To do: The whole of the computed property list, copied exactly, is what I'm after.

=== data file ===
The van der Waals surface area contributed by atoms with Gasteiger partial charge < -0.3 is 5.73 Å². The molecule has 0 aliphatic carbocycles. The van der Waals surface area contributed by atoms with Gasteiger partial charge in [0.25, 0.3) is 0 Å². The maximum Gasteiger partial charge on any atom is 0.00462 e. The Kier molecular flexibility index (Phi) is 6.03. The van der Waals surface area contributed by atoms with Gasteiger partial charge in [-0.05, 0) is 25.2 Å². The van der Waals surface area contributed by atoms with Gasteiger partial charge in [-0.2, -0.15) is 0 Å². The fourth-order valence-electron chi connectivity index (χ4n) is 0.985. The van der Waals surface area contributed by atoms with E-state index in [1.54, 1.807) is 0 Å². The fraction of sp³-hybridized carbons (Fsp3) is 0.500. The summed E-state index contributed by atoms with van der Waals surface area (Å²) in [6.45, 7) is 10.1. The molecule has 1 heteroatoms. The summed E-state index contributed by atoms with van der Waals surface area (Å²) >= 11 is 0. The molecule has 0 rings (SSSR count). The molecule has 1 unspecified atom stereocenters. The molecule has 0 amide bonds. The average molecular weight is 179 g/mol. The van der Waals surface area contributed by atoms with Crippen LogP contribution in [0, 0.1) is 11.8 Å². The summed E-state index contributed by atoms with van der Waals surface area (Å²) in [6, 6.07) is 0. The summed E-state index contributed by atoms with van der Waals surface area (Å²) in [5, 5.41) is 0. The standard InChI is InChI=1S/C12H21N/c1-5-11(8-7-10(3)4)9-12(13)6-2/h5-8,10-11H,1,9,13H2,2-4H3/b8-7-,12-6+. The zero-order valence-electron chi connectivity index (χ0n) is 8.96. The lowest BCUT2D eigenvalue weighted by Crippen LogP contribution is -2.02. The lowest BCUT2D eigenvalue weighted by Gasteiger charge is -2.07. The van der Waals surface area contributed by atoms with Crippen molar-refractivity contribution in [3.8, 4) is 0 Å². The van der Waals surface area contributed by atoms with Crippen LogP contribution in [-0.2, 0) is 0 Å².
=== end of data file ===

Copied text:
The van der Waals surface area contributed by atoms with Gasteiger partial charge < -0.3 is 5.73 Å². The molecule has 0 aliphatic carbocycles. The van der Waals surface area contributed by atoms with Gasteiger partial charge in [0.25, 0.3) is 0 Å². The maximum Gasteiger partial charge on any atom is 0.00462 e. The Kier molecular flexibility index (Phi) is 6.03. The van der Waals surface area contributed by atoms with Gasteiger partial charge in [-0.05, 0) is 25.2 Å². The van der Waals surface area contributed by atoms with Gasteiger partial charge in [-0.2, -0.15) is 0 Å². The fourth-order valence-electron chi connectivity index (χ4n) is 0.985. The van der Waals surface area contributed by atoms with E-state index in [1.54, 1.807) is 0 Å². The fraction of sp³-hybridized carbons (Fsp3) is 0.500. The summed E-state index contributed by atoms with van der Waals surface area (Å²) in [6.45, 7) is 10.1. The molecule has 1 heteroatoms. The summed E-state index contributed by atoms with van der Waals surface area (Å²) >= 11 is 0. The molecule has 0 rings (SSSR count). The molecule has 1 unspecified atom stereocenters. The molecule has 0 amide bonds. The average molecular weight is 179 g/mol. The van der Waals surface area contributed by atoms with Crippen LogP contribution in [0, 0.1) is 11.8 Å². The summed E-state index contributed by atoms with van der Waals surface area (Å²) in [6, 6.07) is 0. The summed E-state index contributed by atoms with van der Waals surface area (Å²) in [5, 5.41) is 0. The standard InChI is InChI=1S/C12H21N/c1-5-11(8-7-10(3)4)9-12(13)6-2/h5-8,10-11H,1,9,13H2,2-4H3/b8-7-,12-6+. The zero-order valence-electron chi connectivity index (χ0n) is 8.96. The lowest BCUT2D eigenvalue weighted by Crippen LogP contribution is -2.02. The lowest BCUT2D eigenvalue weighted by Gasteiger charge is -2.07. The van der Waals surface area contributed by atoms with Crippen molar-refractivity contribution in [3.8, 4) is 0 Å². The van der Waals surface area contributed by atoms with Crippen LogP contribution in [-0.2, 0) is 0 Å².